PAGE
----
Does the culture we are raised in influence what we remember about our favorite childhood food? Would the Dutch differ in this from Expats? And if so, how?
We discussed these questions with participants of our event in Amsterdam on ‘Taste, Memory & Culture’.
What is it that makes a certain type of food from our childhood so special to become unforgettable; is it the food itself, the situations surrounding it, or both? In those discussions, it was obvious that everybody was recalling very special and nostalgic moments. The participants were both Dutch natives as well as Expats living in Amsterdam.
The key term nostalgia, a ‘sentimental longing for the past’, always includes ourselves in a central position, whether it refers to family meetings, reunions, birthdays, or scenes from holidays. Nostalgia invariably prompts a wave of positive and warm emotions!
A traditional or a globalised dish?
When I asked ‘which is your favorite food from your childhood?’, a slight but clear smile appeared on all faces. Was the `favorite’ a traditional food from one’s ‘own culture’, or rather something ‘from abroad’. Would these memories be different for Expats than for the Dutch, and if so, in what sense?
After welcoming our participants with a drink, they were asked to write-down their answers on 3-4 food memory related questions, like ‘which is your favorite food from your childhood’ and ‘what is so special about this memory’.
Analysis of the answers after the event revealed cultural differences as well as universal trends. It was e.g. striking that as many as 68% of the Dutch, who by the way were between 19 to 26 years old, named a non-traditional type of food. For example, a French dish (boeuf bourguignon), an Italian (spaghetti Bolognese) one and even a Japanese one (sushi). The remaining 33% of the Dutch, from another generation now mostly in their 50ies, did recall a typical Dutch ‘delicacy’, like ‘boterham met pindakaas’, ‘boterham met spek’ or ‘draadjesvlees’.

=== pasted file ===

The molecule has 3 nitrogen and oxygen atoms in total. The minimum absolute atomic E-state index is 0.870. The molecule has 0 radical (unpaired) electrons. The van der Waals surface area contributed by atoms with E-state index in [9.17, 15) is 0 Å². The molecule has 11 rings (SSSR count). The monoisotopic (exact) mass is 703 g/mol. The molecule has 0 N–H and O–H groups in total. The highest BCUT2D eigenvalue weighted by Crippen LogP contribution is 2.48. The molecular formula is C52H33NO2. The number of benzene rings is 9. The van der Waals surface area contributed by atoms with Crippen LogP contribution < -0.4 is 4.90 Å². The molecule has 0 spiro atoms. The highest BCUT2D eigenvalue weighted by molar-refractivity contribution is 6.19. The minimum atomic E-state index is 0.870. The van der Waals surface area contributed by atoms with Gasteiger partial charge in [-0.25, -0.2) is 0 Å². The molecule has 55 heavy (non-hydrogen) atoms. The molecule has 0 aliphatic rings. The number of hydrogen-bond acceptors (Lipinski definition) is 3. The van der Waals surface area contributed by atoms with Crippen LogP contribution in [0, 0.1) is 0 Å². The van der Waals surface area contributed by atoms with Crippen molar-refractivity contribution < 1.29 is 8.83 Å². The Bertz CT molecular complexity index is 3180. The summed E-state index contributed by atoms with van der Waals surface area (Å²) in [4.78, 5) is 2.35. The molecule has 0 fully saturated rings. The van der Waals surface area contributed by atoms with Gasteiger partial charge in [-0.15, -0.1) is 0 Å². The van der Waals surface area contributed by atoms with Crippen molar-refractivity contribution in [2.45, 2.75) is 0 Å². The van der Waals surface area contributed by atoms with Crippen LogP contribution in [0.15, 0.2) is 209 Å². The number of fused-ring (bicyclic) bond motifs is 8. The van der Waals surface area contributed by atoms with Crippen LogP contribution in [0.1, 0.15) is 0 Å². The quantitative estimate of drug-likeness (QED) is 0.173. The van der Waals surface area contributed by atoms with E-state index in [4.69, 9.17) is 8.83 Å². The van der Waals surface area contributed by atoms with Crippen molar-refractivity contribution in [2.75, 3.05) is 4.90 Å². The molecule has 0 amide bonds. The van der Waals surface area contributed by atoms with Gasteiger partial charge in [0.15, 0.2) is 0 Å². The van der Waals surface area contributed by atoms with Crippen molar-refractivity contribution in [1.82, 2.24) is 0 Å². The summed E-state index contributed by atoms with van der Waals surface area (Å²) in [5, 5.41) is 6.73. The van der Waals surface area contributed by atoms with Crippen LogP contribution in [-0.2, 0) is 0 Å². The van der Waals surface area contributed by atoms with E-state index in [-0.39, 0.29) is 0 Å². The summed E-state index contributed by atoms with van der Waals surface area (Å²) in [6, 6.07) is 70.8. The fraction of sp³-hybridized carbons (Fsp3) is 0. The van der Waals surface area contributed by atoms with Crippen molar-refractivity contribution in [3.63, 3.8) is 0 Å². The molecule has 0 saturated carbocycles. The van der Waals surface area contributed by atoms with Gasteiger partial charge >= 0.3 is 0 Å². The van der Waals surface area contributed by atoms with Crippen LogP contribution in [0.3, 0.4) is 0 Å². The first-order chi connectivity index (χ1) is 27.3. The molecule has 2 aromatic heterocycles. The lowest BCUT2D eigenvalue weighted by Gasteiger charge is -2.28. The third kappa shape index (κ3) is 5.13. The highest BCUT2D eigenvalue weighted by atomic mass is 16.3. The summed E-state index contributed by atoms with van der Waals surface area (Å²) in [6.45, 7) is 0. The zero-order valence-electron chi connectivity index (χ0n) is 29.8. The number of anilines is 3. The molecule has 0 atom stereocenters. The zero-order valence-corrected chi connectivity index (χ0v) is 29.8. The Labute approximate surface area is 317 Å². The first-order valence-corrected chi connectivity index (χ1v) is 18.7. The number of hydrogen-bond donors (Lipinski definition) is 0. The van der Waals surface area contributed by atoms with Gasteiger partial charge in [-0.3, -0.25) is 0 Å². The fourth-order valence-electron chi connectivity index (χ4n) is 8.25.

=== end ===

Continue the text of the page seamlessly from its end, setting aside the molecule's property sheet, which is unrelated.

But, it was remarkable that all Expats—mostly from Southern and Eastern Europe–, regardless age and without any exception, remembered something typically traditional. For an Italian it was ‘milk with biscuits’ before going to bed, for Greeks a ‘spinach pie’ (spanakopita), or spaghetti with minced meat (the Greek style) for a Dutch-Hungarian a comforting potato dish called ‘rakott krumpli’. Dishes were made either by a grandmother or mother herself.
Cultural or shared context?
We also analyzed the answers related to the situation in which the ‘unforgettable’ memory is placed. What matters here, is what comes ‘first in our mind’.
We all tend to memorize specifically that what makes us happy. The answers given by 22% of the Dutch and 33% of the Expats placed their ‘unforgettable’ memories in the context of their families. There was, however, a critical difference: Whereas, the ‘Dutch’ thoughts centered on ‘me’ having fun in making something creative within my core family (see the example of ‘sushi’ in ‘Family-fun’ subcategory), Expats recalled themselves in a self-extended diffused form. They talked about happy atmosphere within the wider family and many friends (see example ‘mussaka’ in ‘Family-friends-togetherness’ subcategory).
We should note that in both case one feels good; either because you feel proud of yourself for being innovative or creative, or because you are sharing your time with people you love and feel familiar with. One may argue that the one case does not exclude he other. True, but what in experimental psychology counts is what ‘comes first in our mind’! The elements our memory has encoded to remember reveal what for ‘me’ is important in life. Like in these two subcategories, it can be influenced by our cultural upbringing.